Mordechai Vanunu was to have been awarded the Karl von Ossietzky Prize for his work promoting disarmament, but Israel refused to allow him to travel to Berlin to accept it. Now organizers have cancelled the ceremony.
Vanunu is a former nuclear technician
The International League for Human Rights has cancelled this year's award of the Carl von Ossietzky Medal, because the Israeli winner was not allowed to travel to Berlin to receive the award in person. The ceremony, planned for Sunday, will now be turned into a protest event.
Mordechai Vanunu was to have been awarded the prize for his work in promoting disarmament, but did not receive permission to leave Israel. He declined to have a representative collect the prize for him, a League spokesperson said.
In 1986, Vanunu disclosed the inner workings of Israel's Dimona nuclear plant to Britain's Sunday Times newspaper, for which he served an 18-year sentence for treason and espionage. After his release in 2004, he was forbidden to contact foreign embassies or journalists. In May this year, he was sentenced to three months in jail for giving an interview.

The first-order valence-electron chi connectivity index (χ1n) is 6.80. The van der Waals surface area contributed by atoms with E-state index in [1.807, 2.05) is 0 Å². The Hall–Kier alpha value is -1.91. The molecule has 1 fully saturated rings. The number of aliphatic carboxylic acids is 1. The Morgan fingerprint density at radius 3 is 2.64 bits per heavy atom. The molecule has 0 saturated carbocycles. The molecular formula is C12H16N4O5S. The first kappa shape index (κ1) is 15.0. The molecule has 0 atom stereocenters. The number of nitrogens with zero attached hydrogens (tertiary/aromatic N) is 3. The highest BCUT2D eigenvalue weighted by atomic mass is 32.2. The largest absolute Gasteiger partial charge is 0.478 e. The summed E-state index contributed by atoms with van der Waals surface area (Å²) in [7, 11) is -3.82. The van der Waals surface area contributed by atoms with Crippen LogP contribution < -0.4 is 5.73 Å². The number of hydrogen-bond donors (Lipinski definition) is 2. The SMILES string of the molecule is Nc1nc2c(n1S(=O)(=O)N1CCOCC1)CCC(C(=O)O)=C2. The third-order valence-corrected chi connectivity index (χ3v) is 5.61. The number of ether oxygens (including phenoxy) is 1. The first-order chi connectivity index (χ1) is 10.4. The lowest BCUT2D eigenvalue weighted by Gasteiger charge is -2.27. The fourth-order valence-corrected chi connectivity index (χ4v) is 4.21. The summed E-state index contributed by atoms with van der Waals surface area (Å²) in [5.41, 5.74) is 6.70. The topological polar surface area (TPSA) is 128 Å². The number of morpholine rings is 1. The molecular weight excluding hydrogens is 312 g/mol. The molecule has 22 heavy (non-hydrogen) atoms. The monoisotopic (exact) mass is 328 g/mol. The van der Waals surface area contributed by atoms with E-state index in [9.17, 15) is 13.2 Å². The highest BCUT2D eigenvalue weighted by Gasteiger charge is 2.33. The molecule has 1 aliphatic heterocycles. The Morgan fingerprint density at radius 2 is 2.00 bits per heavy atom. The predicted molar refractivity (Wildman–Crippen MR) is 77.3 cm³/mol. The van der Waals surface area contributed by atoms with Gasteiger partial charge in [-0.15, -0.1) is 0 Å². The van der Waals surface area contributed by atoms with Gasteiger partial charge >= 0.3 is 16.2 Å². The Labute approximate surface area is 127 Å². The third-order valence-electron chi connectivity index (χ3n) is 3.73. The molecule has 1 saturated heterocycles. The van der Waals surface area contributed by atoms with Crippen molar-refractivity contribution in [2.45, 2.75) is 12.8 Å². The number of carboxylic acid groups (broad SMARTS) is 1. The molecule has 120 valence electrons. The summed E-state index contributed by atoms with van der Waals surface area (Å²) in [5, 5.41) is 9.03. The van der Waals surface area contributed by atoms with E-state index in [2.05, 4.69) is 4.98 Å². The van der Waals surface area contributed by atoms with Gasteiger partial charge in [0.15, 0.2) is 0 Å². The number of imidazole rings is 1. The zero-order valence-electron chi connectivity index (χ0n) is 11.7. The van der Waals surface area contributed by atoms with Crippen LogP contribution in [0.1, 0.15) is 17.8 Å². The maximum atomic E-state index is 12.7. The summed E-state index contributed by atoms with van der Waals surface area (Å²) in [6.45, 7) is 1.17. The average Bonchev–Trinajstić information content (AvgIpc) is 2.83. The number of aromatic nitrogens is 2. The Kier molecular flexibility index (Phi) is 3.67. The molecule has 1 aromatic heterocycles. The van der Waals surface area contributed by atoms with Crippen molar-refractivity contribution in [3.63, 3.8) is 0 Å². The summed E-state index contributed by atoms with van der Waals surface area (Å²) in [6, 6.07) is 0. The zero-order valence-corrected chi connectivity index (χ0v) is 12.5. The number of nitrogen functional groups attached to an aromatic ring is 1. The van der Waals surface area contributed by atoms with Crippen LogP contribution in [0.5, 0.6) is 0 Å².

A strange coincidence
Ossietzky died in a Nazi concentration camp in 1938
Vanunu's situation is oddly reminiscent of the man after whom the prize is named, the German pacifist Carl von Ossietzky, who was prevented by the Nazi regime from accepting the 1936 retrospective Nobel Peace Prize for 1935.
The Carl von Ossietzky prize has been awarded by the International League for Human Rights since 1962 to honor citizens or initiatives that promote basic human rights.
Author: Sarah Harman (KNA,epd)
Editor: Susan Houlton